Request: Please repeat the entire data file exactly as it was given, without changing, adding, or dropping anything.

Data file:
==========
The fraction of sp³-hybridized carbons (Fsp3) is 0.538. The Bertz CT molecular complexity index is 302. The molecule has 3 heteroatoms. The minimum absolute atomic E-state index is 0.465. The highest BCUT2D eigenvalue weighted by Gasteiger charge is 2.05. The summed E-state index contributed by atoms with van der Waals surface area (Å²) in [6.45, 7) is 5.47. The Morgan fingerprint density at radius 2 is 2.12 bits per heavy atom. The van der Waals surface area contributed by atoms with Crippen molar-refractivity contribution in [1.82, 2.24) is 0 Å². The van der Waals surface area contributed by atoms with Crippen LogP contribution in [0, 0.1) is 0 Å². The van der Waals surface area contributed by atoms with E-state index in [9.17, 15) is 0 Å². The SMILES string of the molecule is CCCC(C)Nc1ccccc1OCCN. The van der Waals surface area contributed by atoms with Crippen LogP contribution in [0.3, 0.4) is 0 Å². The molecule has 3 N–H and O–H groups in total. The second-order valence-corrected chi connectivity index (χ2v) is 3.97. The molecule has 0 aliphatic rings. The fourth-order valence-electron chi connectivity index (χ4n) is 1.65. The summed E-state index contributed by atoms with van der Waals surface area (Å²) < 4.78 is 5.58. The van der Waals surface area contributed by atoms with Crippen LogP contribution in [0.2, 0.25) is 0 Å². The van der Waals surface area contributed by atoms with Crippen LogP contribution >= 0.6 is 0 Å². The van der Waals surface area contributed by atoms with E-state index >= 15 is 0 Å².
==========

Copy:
The fraction of sp³-hybridized carbons (Fsp3) is 0.538. The Bertz CT molecular complexity index is 302. The molecule has 3 heteroatoms. The minimum absolute atomic E-state index is 0.465. The highest BCUT2D eigenvalue weighted by Gasteiger charge is 2.05. The summed E-state index contributed by atoms with van der Waals surface area (Å²) in [6.45, 7) is 5.47. The Morgan fingerprint density at radius 2 is 2.12 bits per heavy atom. The van der Waals surface area contributed by atoms with Crippen molar-refractivity contribution in [1.82, 2.24) is 0 Å². The van der Waals surface area contributed by atoms with Crippen LogP contribution in [0, 0.1) is 0 Å². The van der Waals surface area contributed by atoms with E-state index in [9.17, 15) is 0 Å². The SMILES string of the molecule is CCCC(C)Nc1ccccc1OCCN. The van der Waals surface area contributed by atoms with Crippen LogP contribution in [0.3, 0.4) is 0 Å². The molecule has 3 N–H and O–H groups in total. The second-order valence-corrected chi connectivity index (χ2v) is 3.97. The molecule has 0 aliphatic rings. The fourth-order valence-electron chi connectivity index (χ4n) is 1.65. The summed E-state index contributed by atoms with van der Waals surface area (Å²) < 4.78 is 5.58. The van der Waals surface area contributed by atoms with Crippen LogP contribution in [0.2, 0.25) is 0 Å². The van der Waals surface area contributed by atoms with Crippen LogP contribution >= 0.6 is 0 Å². The van der Waals surface area contributed by atoms with E-state index >= 15 is 0 Å².